Schefter said he isn’t sure what Goodell will be allowed to say based on the legality of the situation, but he’s hopeful the commissioner is forthcoming.

“I think Roger Goodell has to be as transparent as possible. Period,” Schefter said. “Now, there may be certain legal limits as to what he can say about Robert Mueller’s investigation or whatever it may be. But I think it’s in everyone’s best interests for Roger Goodell to be as transparent and as honest as possible.”

Regarding the possibility that Goodell punishes himself for the league’s mishandling of the recent issues, Schefter said that’s unlikely.

“I think there’s a disconnect between the public perception of Roger Goodell and the ownership’s feelings on Roger Goodell,” Schefter said. “I think the public, by and large, disapproves of the job he’s done, has lost respect for his leadership skills and abilities, questions his credibility, and has less faith in him than it’s ever had. I think we all could agree with that, that’s the universal public feeling — not universal, the majority of the public.

“I think ownership still believes that Roger Goodell has done a great job. He procured a tremendous CBA for the owners. He’s got television contracts that are lucrative beyond words. He got labor peace. He brought stability and profitability to the NFL. And so the owners, by and large, are very happy with Roger Goodell. Now, I think, and I’ve spoken to some who are curious to see what Robert Mueller’s investigation turns up. And should it turn up that he lied, which is going to be difficult to prove, I think, but should it somehow be proven, then he’s going to be out of office.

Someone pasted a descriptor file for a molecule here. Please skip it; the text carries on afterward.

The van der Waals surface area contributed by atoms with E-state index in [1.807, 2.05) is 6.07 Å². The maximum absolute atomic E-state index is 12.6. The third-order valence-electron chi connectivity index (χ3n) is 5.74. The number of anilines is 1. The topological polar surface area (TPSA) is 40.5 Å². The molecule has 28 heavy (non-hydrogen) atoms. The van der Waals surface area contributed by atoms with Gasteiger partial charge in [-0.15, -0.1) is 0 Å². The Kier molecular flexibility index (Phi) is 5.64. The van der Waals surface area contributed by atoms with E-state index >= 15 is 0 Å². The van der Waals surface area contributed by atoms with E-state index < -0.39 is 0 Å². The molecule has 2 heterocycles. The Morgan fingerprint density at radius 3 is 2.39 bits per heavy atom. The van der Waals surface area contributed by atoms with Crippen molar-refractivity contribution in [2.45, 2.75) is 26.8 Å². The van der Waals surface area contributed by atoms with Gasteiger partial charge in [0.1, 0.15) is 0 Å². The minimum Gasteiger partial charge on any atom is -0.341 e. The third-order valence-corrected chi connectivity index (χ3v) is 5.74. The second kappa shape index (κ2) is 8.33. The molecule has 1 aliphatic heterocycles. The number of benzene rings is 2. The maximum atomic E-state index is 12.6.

“But it’s one thing to say that he’s going to be out of office and it’s going to be proven that way, and it’s another thing to actually go do it. I am skeptical that they’ll be able to find that evidence or prove it, that he blatantly lied. Now, in the bylaws of the NFL constitution it talks about having the best interests of the league at heart and reflecting positively, and I think we all could debate whether or not that’s happened over the last few months.

“But I don’t see Roger Goodell saying, ‘And because we missed the Ray Rice decision I’m going to find me four game checks,’ or, ‘suspend me for two weeks,’ or whatever it may be, because ownership believes in him.”

Following are more highlights from the conversation. For Patriots news, visit the team page at weei.com/patriots.